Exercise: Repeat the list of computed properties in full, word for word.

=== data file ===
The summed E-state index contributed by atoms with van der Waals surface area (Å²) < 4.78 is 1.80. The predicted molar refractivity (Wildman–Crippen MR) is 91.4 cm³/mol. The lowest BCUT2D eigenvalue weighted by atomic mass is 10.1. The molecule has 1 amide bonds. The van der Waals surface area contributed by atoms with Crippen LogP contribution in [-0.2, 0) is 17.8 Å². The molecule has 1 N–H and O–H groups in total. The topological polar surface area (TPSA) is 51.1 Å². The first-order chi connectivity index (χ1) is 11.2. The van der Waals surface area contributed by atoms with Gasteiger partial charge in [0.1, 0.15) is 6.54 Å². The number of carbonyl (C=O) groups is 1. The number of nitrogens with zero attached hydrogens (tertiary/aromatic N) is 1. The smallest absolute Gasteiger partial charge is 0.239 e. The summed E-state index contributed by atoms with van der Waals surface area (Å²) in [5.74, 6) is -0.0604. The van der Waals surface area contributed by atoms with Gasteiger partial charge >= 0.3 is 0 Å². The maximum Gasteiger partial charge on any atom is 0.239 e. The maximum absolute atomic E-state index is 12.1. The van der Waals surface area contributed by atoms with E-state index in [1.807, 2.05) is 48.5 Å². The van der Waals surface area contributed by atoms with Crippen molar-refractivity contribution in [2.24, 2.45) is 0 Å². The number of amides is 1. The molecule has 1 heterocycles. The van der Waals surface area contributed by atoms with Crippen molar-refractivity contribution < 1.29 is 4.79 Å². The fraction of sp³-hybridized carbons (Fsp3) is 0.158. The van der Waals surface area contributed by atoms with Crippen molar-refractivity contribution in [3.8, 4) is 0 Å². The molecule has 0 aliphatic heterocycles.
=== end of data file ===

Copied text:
The summed E-state index contributed by atoms with van der Waals surface area (Å²) < 4.78 is 1.80. The predicted molar refractivity (Wildman–Crippen MR) is 91.4 cm³/mol. The lowest BCUT2D eigenvalue weighted by atomic mass is 10.1. The molecule has 1 amide bonds. The van der Waals surface area contributed by atoms with Crippen LogP contribution in [-0.2, 0) is 17.8 Å². The molecule has 1 N–H and O–H groups in total. The topological polar surface area (TPSA) is 51.1 Å². The first-order chi connectivity index (χ1) is 11.2. The van der Waals surface area contributed by atoms with Gasteiger partial charge in [0.1, 0.15) is 6.54 Å². The number of carbonyl (C=O) groups is 1. The number of nitrogens with zero attached hydrogens (tertiary/aromatic N) is 1. The smallest absolute Gasteiger partial charge is 0.239 e. The summed E-state index contributed by atoms with van der Waals surface area (Å²) in [5.74, 6) is -0.0604. The van der Waals surface area contributed by atoms with Gasteiger partial charge >= 0.3 is 0 Å². The maximum Gasteiger partial charge on any atom is 0.239 e. The maximum absolute atomic E-state index is 12.1. The van der Waals surface area contributed by atoms with E-state index in [1.807, 2.05) is 48.5 Å². The van der Waals surface area contributed by atoms with Crippen molar-refractivity contribution in [2.24, 2.45) is 0 Å². The number of amides is 1. The molecule has 1 heterocycles. The van der Waals surface area contributed by atoms with Crippen molar-refractivity contribution < 1.29 is 4.79 Å². The fraction of sp³-hybridized carbons (Fsp3) is 0.158. The van der Waals surface area contributed by atoms with Crippen molar-refractivity contribution in [3.8, 4) is 0 Å². The molecule has 0 aliphatic heterocycles.